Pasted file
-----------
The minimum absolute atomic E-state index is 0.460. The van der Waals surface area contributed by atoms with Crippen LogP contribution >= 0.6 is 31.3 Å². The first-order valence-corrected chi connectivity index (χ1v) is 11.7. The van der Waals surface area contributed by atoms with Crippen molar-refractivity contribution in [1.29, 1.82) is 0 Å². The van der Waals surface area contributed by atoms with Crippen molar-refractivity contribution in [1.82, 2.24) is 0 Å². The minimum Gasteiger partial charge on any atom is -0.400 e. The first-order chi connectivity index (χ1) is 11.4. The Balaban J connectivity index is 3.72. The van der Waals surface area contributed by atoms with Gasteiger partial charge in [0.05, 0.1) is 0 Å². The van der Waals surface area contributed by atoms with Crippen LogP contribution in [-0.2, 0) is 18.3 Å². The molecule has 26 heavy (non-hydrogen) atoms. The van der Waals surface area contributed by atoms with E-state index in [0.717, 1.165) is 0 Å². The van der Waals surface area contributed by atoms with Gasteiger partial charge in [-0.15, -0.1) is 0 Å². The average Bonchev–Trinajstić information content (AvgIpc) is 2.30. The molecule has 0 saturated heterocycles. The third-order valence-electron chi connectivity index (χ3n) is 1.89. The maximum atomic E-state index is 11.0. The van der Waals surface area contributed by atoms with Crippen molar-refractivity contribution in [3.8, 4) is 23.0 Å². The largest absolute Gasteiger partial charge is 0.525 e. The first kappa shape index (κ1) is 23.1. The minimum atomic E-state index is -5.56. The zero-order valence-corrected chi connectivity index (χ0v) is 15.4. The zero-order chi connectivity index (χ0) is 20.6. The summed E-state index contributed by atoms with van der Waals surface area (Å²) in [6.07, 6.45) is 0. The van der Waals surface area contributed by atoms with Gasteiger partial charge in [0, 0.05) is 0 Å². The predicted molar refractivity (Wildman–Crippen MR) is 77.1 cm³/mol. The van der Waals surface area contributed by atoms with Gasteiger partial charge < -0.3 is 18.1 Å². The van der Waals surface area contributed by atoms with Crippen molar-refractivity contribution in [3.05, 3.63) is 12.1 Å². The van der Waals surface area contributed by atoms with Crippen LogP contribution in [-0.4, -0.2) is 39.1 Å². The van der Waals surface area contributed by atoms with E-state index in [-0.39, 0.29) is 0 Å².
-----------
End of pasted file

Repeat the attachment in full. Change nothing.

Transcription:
The minimum absolute atomic E-state index is 0.460. The van der Waals surface area contributed by atoms with Crippen LogP contribution >= 0.6 is 31.3 Å². The first-order valence-corrected chi connectivity index (χ1v) is 11.7. The van der Waals surface area contributed by atoms with Crippen molar-refractivity contribution in [1.29, 1.82) is 0 Å². The van der Waals surface area contributed by atoms with Crippen molar-refractivity contribution in [1.82, 2.24) is 0 Å². The minimum Gasteiger partial charge on any atom is -0.400 e. The first-order chi connectivity index (χ1) is 11.4. The Balaban J connectivity index is 3.72. The van der Waals surface area contributed by atoms with Gasteiger partial charge in [0.05, 0.1) is 0 Å². The van der Waals surface area contributed by atoms with Crippen LogP contribution in [-0.2, 0) is 18.3 Å². The molecule has 26 heavy (non-hydrogen) atoms. The van der Waals surface area contributed by atoms with E-state index in [0.717, 1.165) is 0 Å². The van der Waals surface area contributed by atoms with Gasteiger partial charge in [-0.15, -0.1) is 0 Å². The average Bonchev–Trinajstić information content (AvgIpc) is 2.30. The molecule has 0 saturated heterocycles. The third-order valence-electron chi connectivity index (χ3n) is 1.89. The maximum atomic E-state index is 11.0. The van der Waals surface area contributed by atoms with Crippen molar-refractivity contribution in [3.8, 4) is 23.0 Å². The largest absolute Gasteiger partial charge is 0.525 e. The first kappa shape index (κ1) is 23.1. The minimum atomic E-state index is -5.56. The zero-order valence-corrected chi connectivity index (χ0v) is 15.4. The zero-order chi connectivity index (χ0) is 20.6. The summed E-state index contributed by atoms with van der Waals surface area (Å²) in [6.07, 6.45) is 0. The van der Waals surface area contributed by atoms with Gasteiger partial charge in [0, 0.05) is 0 Å². The predicted molar refractivity (Wildman–Crippen MR) is 77.1 cm³/mol. The van der Waals surface area contributed by atoms with Gasteiger partial charge < -0.3 is 18.1 Å². The van der Waals surface area contributed by atoms with Crippen molar-refractivity contribution in [3.05, 3.63) is 12.1 Å². The van der Waals surface area contributed by atoms with Crippen LogP contribution in [-0.4, -0.2) is 39.1 Å². The van der Waals surface area contributed by atoms with E-state index in [-0.39, 0.29) is 0 Å².